WASHINGTON — The real presidential race has finally begun, as Vice President Al Gore and Republican presidential nominee George W. Bush battle over the state of the military. But their focus on questions of morale and readiness ignores the more fundamental issue of security commitments, which require retention of an outsize military.

Neither candidate seems to have noticed that communism has collapsed. Which means we don’t need a Cold War military any more.

Consider the deployment of 37,000 soldiers in South Korea. The June summit between North Korean leader Kim Jong Il and South Korean President Kim Dae Jung was more successful than almost anyone expected.

The two states have ended hostile propaganda broadcasts across the demilitarized zone and met to plot future cooperation. Other positive signs include Kim Jong Il’s endorsement of Chinese economic reforms, Pyongyang’s participation in the Association of Southeast Asian Nations Regional Forum and its increased diplomatic contacts with countries ranging from Australia to Italy.

Optimists are looking toward expanded inter-Korean trade, more family reunification visits, additional aid for the North, and even Pyongyang’s membership in such international organizations as the Asian Development Bank. An exultant Kim Dae Jung has declared, “The danger of war on the Korean Peninsula has disappeared.”

In short, the Korean Cold War might be ending. But only might. In 1972, the two Koreas signed a reconciliation agreement and halted propaganda attacks. Two decades later, they inked disarmament agreements. These accords all collapsed.

Issues such as the North’s missile program remain unresolved. Moreover, nearly two million soldiers still fill the peninsula.

What the summit has yielded, then, is the first step in a long process of rapprochement. A huge, indeed vital, first step. But a first step nonetheless.

The Clinton administration has responded by lifting economic restrictions. This decision is welcome, though belated — the administration first promised to do so last year.

In fact, the North apparently decided to warm relations with South Korea at least in part out of frustration with Washington’s refusal to fulfill its earlier commitments. Similar discussions with Japan had also led nowhere.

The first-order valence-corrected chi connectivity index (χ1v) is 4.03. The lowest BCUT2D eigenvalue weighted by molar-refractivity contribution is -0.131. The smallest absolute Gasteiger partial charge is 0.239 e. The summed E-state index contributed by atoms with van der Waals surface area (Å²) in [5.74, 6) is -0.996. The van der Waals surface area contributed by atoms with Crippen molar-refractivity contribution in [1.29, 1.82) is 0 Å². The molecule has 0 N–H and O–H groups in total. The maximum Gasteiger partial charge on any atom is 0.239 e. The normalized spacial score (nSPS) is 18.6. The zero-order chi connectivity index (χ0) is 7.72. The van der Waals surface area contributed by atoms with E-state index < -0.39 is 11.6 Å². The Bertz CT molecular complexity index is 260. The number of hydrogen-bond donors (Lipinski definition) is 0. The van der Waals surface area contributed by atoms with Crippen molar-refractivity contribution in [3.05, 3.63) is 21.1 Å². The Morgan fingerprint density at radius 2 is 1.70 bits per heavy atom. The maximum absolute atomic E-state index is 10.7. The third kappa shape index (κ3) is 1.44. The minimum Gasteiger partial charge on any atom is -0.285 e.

Nevertheless, Washington denies that the summit should have any impact on U.S. troop deployments. Pentagon spokesman Kenneth Bacon explains, “We intend to remain a force for stability in that area as long as we are needed.”

Taking a similar approach is Secretary of State Madeleine Albright: “Our forces, when they are stationed somewhere, provide evidence of America’s interest.”

In fact, the summit has not dramatically changed the threat environment or balance of forces on the peninsula. But even before the summit, the 37,000 U.S. troops in South Korea weren’t needed.

South Korea has upward of 30 times the GDP and twice the population of the Democratic People’s Republic of Korea. Seoul holds a vast technological and industrial edge.

Indeed, the South leads the North on every measure of national power other than current force levels. And the latter is a matter of choice, not an inevitable consequence of geography.

The South has also won the international contest. Although China and Russia have recently begun competing again for influence in Pyongyang, neither desires war on the peninsula. In fact, Moscow has been shipping arms to South Korea to pay off its debts; Beijing has far more extensive economic links with South Korea.

In such a world, there’s no need for America to defend Seoul. Rather, the U.S. presence is a Cold War anachronism, one that could impede genuine detente on the peninsula.

Curiously, there has long been some indication that North Korea is warming to the idea of maintaining U.S. forces as “peacekeepers.” Now Kim Dae Jung reports that the North’s Kim Jong Il told him during their meetings that he agreed that American troops should stay.

If Pyongyang is really committed that position, which is not at all clear, the North might be hoping to redress its growing weakness by relying on the United States. Yet protecting North Korea, with which America fought a war, would be truly bizarre.

Better inter-Korean relations will lead to less South Korean reliance on Washington. That bothers not only American hegemonists who want to dominate the world, but also some Koreans.

Jeon Jaewook, an adviser to the opposition Grand National Party, worries: “This could open up a Pandora’s box by triggering a surge of nationalism that could weaken our alliance with the U.S. and Japan.”

But today’s patron-client relationship is not good for either Seoul or Washington. The two Koreas will not find it easy to achieve their avowed goal of reunification. But they, not the U.S., should determine their future course — whether together or separately.

Washington shouldn’t be expected to approve the result. Nor to finance or guarantee it.

The recent lovefest in Pyongyang is likely to transform the relationship between North and South Korea. It should also transform the relationship between South Korea and the U.S. That is, if the presidential candidates ever recognize that the Cold War is over.

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